This study analyzes the relationship between religion and political behavior in recent presidential elections in the United States. The magnitude of the religious cleavage remains substantial but has declined during the past nine presidential elections. The single factor behind this decline is the reduction in support for Republican candidates among denominationally liberal Protestants, whose changing voting behavior is a function of their increasingly liberal views of social issues. The political alignments of Catholics and conservative Protestants have been very stable relative to the electorate-wide mean over this time period, and the authors find no evidence of increased political mobilization among conservative Protestants.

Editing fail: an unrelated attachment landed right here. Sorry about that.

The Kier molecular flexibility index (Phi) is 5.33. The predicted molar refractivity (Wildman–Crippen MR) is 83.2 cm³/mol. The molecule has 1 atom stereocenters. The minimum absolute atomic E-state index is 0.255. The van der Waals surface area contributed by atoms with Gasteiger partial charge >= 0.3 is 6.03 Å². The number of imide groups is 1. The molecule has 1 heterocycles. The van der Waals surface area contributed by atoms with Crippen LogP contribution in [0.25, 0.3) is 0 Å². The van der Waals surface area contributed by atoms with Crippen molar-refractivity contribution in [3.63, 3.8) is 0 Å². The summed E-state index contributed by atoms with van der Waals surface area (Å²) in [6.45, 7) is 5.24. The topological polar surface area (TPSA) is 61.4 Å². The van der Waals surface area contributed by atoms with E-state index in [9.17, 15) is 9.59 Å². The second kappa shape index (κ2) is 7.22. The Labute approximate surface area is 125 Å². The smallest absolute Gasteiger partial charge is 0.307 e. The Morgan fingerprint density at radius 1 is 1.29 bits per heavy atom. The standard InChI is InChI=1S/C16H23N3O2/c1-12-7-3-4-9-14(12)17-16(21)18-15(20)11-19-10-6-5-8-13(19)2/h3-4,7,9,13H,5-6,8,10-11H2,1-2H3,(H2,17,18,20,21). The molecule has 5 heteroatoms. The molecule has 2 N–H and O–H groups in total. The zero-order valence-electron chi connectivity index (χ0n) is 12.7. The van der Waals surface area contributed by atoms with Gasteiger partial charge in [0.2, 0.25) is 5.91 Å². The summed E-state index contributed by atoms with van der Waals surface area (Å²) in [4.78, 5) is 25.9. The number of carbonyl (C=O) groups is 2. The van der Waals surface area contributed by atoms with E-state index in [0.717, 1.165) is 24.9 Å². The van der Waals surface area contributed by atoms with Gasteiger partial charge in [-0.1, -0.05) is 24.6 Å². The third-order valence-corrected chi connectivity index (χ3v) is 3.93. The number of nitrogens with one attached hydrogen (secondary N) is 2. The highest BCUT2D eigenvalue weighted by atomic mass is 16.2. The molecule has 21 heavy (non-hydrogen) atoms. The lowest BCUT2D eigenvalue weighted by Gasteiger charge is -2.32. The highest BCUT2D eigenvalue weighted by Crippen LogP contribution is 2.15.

ASJC Scopus subject areas
- Sociology and Political Science